blood flow during script-driven imagery in childhood sexual omy of emotion: a meta-analysis of emotion activation stud-
abuse-related PTSD: A PET investigation. Am J Psychiatry 1999, ies in PET and fMRI. Neuroimage 2002, 16(2):331-348.
156(4):575-584. 34. Eugene F, Levesque J, Mensour B, Leroux JM, Beaudoin G, Bourgouin
12. Lee GP, Loring DW, Meader KJ, Brooks BB: Hemispheric special- P, Beauregard M: The impact of individual differences on the
ization for emotional expression: a reexamination of results neural circuitry underlying sadness. Neuroimage 2003, 19(2 Pt
from intracarotid administration of sodium amobarbital. 1):354-364.
Brain Cogn 1990, 12(2):267-280. 35. Ahern GL, Herring AM, Trackenberg J, Seeger JF, Oommen KJ, Lab-
13. Ahern GL, Herring AM, Tackenberg JN, Schwartz GE, Seeger JF, Lab- iner DM, Weinand ME: The association of multiple personality
iner DM, Weinand ME, KJ. KJO: Affective self-report during the and temporolimbic Epilepsy: Intracarotid amobarbital test
intracarotid sodium amobarbital test. J Clin Exp Neuropsychol observations. Arch Neurol 1993, 50:1020-1025.
1994, 16(3):372-376. 36. Kurthen M, Linke DB, Reuter BM, Hufnagel A, Elger CE: Severe neg-
14. Stabell KE, Andresen S, Bakke SJ, Bjornaes H, Borchgrevink HM, ative emotional reactions in intracarotid sodium amytal pro-
Heminghyt E, Roste GK: Emotional responses during unilateral cedures: further evidence for hemispheric asymmetries?
amobarbital anesthesia: differential hemispheric contribu- Cortex 1991, 27(2):333-337.
tions? Acta Neurol Scand 2004, 110(5):313-321. 37. Masia SL, Perrine K, Westbrook L, Alper K, Devinsky O: Emotional
15. Branch C, Milner B, Rasmussen T: Intracarotid Sodium Amytal outbursts and post-traumatic stress disorder during intraca-
for The Lateraization of Cerebral Speech Dominance; rotid amobarbital procedure. Neurology 2000, 54(8):1691-1693.
Observations in 123 Patients. J Neurosurg 1964, 21:399-405. 38. LeDoux JE, Wilson DH, Gazzaniga MS: A divided mind: observa-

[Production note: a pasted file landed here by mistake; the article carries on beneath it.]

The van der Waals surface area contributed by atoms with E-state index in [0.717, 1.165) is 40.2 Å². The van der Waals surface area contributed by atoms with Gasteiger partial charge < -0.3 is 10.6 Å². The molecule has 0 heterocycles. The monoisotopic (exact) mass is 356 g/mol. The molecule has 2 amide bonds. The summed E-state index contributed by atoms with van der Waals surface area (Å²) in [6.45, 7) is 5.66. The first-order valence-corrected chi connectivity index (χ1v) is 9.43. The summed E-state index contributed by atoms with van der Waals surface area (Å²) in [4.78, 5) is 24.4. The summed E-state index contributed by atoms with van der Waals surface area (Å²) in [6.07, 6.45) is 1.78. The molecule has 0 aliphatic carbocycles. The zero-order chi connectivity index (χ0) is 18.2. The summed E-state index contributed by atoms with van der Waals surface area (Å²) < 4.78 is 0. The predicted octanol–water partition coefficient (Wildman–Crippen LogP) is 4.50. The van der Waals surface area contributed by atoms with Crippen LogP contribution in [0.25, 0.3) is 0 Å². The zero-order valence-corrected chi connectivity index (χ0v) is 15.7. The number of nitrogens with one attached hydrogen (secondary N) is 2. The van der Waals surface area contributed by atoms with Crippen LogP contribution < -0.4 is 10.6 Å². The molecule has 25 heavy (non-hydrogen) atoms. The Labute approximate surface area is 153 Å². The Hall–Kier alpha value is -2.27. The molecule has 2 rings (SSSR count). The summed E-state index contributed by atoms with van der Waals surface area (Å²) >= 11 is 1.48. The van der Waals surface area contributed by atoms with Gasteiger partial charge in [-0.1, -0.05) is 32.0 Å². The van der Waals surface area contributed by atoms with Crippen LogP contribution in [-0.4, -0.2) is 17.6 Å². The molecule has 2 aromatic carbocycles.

16. Robinson RG, Lipsey JR, Rao K, Price TR: Two-year longitudinal tions on the conscious properties of the separated hemi-
study of post-stroke mood disorders: comparison of acute- spheres. Ann Neurol 1977, 2(5):417-421.
onset with delayed-onset depression. Am J Psychiatry 1986, 39. Schiffer F, Zaidel E, Bogen J, Chasan-Taber S: Different psycholog-
143(10):1238-1244. ical status in the two hemispheres of two split brain patients.
17. Robinson RG, Starkstein SE, Price TR: Post-stroke depression and Neuropsychiatry Neuropsychol Behav Neurol 1998, 11:151-156.
lesion location. Stroke 1988, 19(1):125-126. 40. Bogen JE: The other side of the brain: II. an appositional mind.
18. Carson AJ, MacHale S, Allen K, Lawrie SM, Dennis M, House A, Bull Los Angeles Neurol Soc 1969, 34:135-162.
Sharpe M: Depression after stroke and lesion location: a sys- 41. Bogen JE: Partial hemispheric independence with the neo-
tematic review. Lancet 2000, 356(9224):122-126. commissures intact. Volume Brain Circuits and Functions of the Mind:
19. Narushima K, Kosier JT, Robinson RG: A reappraisal of post- Essays in Honor of Roger W. Sperry. Edited by: Trevarthen C. Cam-
stroke depression, intra- and inter-hemispheric lesion loca- bridge , Cambridge University Press; 1990.
tion using meta-analysis. J Neuropsychiatry Clin Neurosci 2003, 42. Schiffer F: Of Two Minds: The Revolutionary Science of Dual-
15(4):422-430. Brain Psychology. New York , The Free Press; 1998.
20. Morris PL, Robinson RG, Raphael B, Hopwood MJ: Lesion location 43. Schiffer F: Can the Different Cerebral Hemispheres Have Dis-
and poststroke depression. J Neuropsychiatry Clin Neurosci 1996, tinct Personalities? Evidence and Its Implications for Theory
8(4):399-403. and Treatment of PTSD and Other Disorders. J Trauma Disso-
21. Davidson RJ: Affective neuroscience and psychophysiology: ciation 2000, 1(2):83-104.
toward a synthesis. Psychophysiology 2003, 40(5):655-665. 44. Schiffer F, Stinchfield Z, Pascual-Leone A: Prediction of Clinical
22. Davidson RJ, Ekman P, Saron CD, Senulis JA, Friesen WV: Response to Transcranial Magnetic Stimulation for Depres-
Approach-withdrawal and cerebral asymmetry: emotional sion by Baseline Lateral Visual Stimulation. Neuropsychiatry
expression and brain physiology. I. J Pers Soc Psychol 1990, Neuropsychol Behav Neurol 2002, 15:18-27.

Page 19 of 21
(page number not for citation purposes)
Behavioral and Brain Functions 2007, 3:13

45. Kimbrell TA, Little JT, Dunn RT, Frye MA, Greenberg BD, Wasser- 66. Dale AM, Fischl B, Sereno MI: Cortical surface-based analysis. I.
mann EM, Repella JD, Danielson AL, Willis MW, Benson BE, Speer Segmentation and surface reconstruction. Neuroimage 1999,
AM, Osuch E, George MS, Post RM: Frequency dependence of 9(179-194):.
antidepressant response to left prefrontal repetitive tran- 67. Fischl B, Liu A, Dale AM: Automated manifold surgery: con-
scranial magnetic stimulation (rTMS) as a function of base- structing geometrically accurate and topologically correct
line cerebral glucose metabolism. Biol Psychiatry 1999, models of the human cerebral cortex. IEEE Trans Med Imaging